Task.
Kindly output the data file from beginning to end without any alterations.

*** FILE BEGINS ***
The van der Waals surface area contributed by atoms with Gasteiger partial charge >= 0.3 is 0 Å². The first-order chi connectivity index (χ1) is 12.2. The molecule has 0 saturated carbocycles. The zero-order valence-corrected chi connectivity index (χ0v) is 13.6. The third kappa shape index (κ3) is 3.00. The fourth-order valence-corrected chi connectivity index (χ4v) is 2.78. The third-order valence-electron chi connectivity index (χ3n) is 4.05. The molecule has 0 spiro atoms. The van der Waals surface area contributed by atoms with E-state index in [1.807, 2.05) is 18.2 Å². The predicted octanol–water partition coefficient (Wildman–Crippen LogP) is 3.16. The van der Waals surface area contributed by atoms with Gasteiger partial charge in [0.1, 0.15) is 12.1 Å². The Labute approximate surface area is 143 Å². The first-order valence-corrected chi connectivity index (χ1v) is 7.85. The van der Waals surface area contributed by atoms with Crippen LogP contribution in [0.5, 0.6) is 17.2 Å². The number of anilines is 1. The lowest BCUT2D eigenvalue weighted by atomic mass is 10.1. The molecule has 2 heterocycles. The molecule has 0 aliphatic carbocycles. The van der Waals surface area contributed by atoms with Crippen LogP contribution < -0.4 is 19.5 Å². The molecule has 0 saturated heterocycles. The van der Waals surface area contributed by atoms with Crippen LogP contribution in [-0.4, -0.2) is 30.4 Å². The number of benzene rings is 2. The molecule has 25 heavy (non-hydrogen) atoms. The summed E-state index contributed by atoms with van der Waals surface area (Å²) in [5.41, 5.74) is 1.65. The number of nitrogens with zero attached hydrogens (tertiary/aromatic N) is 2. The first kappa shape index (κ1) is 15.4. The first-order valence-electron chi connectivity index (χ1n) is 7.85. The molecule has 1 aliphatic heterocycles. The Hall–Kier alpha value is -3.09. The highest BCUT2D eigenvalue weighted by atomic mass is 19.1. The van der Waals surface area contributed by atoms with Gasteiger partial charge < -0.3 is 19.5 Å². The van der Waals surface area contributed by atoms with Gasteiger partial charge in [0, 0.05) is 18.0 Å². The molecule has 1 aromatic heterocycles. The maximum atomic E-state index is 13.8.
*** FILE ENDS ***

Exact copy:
The van der Waals surface area contributed by atoms with Gasteiger partial charge >= 0.3 is 0 Å². The first-order chi connectivity index (χ1) is 12.2. The molecule has 0 saturated carbocycles. The zero-order valence-corrected chi connectivity index (χ0v) is 13.6. The third kappa shape index (κ3) is 3.00. The fourth-order valence-corrected chi connectivity index (χ4v) is 2.78. The third-order valence-electron chi connectivity index (χ3n) is 4.05. The molecule has 0 spiro atoms. The van der Waals surface area contributed by atoms with E-state index in [1.807, 2.05) is 18.2 Å². The predicted octanol–water partition coefficient (Wildman–Crippen LogP) is 3.16. The van der Waals surface area contributed by atoms with Gasteiger partial charge in [0.1, 0.15) is 12.1 Å². The Labute approximate surface area is 143 Å². The first-order valence-corrected chi connectivity index (χ1v) is 7.85. The van der Waals surface area contributed by atoms with Crippen LogP contribution in [0.5, 0.6) is 17.2 Å². The number of anilines is 1. The lowest BCUT2D eigenvalue weighted by atomic mass is 10.1. The molecule has 2 heterocycles. The molecule has 0 aliphatic carbocycles. The van der Waals surface area contributed by atoms with Crippen LogP contribution < -0.4 is 19.5 Å². The molecule has 0 saturated heterocycles. The van der Waals surface area contributed by atoms with Crippen LogP contribution in [-0.4, -0.2) is 30.4 Å². The number of benzene rings is 2. The molecule has 25 heavy (non-hydrogen) atoms. The summed E-state index contributed by atoms with van der Waals surface area (Å²) in [5.41, 5.74) is 1.65. The number of nitrogens with zero attached hydrogens (tertiary/aromatic N) is 2. The first kappa shape index (κ1) is 15.4. The first-order valence-electron chi connectivity index (χ1n) is 7.85. The molecule has 1 aliphatic heterocycles. The Hall–Kier alpha value is -3.09. The highest BCUT2D eigenvalue weighted by atomic mass is 19.1. The van der Waals surface area contributed by atoms with Gasteiger partial charge < -0.3 is 19.5 Å². The van der Waals surface area contributed by atoms with Gasteiger partial charge in [0, 0.05) is 18.0 Å². The molecule has 1 aromatic heterocycles. The maximum atomic E-state index is 13.8.